Sunday, May 18, 2008

How asteroid impacts affect life and the assumption that we are alone in the universe

Welcome! "Alien Life" tracks the latest discoveries and thoughts in the various elements of the famous Drake Equation. You may notice that this and future entries are shorter than usual; career, family and book deal commitments have forced me to cut back some of my projects. Now, here's today's news:
g Stars - What is the habitable zone for the nearby Sun-like star Delta Pavonis? See article.
g Abodes - Researchers confirm that asteroid impacts can strike with enough force to liquefy carbon deep in the Earth's crust and eject it skyward to form beads that then blanket the planet. The finding is helping scientists interpret how past impacts effected life on Earth. See article.
g Message - The drive to place humanity at the center of the universe has led to a stream of assumptions that, as facts have been collected, are shown to be ill founded. The Ptolemaic Earth centered view was replaced by Copernican Sun centered view, which in its time was also replaced. The assumption that we are alone in the universe is also under threat of replacement. One of the more interesting aspects of our apparent aloneness was pointed out by Enrico Fermi and is know as Fermi's Paradox. See article.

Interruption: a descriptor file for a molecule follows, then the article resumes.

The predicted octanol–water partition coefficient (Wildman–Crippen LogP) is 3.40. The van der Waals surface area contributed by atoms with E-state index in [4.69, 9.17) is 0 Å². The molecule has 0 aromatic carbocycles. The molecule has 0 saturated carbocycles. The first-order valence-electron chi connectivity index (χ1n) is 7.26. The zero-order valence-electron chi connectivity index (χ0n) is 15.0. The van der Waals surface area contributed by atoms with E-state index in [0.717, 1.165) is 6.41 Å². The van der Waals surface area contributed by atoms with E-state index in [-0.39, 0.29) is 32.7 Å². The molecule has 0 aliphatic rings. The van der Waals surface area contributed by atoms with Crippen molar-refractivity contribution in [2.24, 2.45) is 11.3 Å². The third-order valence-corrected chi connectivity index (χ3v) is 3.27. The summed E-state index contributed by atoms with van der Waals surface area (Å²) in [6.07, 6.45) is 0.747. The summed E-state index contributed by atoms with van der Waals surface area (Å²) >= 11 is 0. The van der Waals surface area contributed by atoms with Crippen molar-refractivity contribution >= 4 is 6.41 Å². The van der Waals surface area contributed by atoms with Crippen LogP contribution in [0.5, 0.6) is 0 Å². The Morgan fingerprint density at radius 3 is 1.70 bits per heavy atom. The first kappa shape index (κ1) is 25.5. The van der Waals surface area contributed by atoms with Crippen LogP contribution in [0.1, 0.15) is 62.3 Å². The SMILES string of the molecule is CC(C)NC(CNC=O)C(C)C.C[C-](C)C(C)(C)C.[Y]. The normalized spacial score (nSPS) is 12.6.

g Cosmicus - Many space missions use robots to explore. The rovers Spirit and Opportunity are still travelling around Mars, taking pictures and digging in the dirt. But could a robot identify alien life? How would a machine know the difference, for instance, between a rock and bacteria? See article.
g Learning - Here's a neat classroom activity courtesy of NASA: "Planets in a Bottle." The lesson plan involves yeast experiments intended for 2nd through 4th grade students. See article.
g Aftermath - The Search for Extraterrestrial Intelligence cannot guarantee success in a trivial, superficial sense (that is in the form of the discovery of an alien civilization). But at its deeper levels SETI certainly stimulates and influences our thoughts and transforms our society in profound ways. See article.

No comments: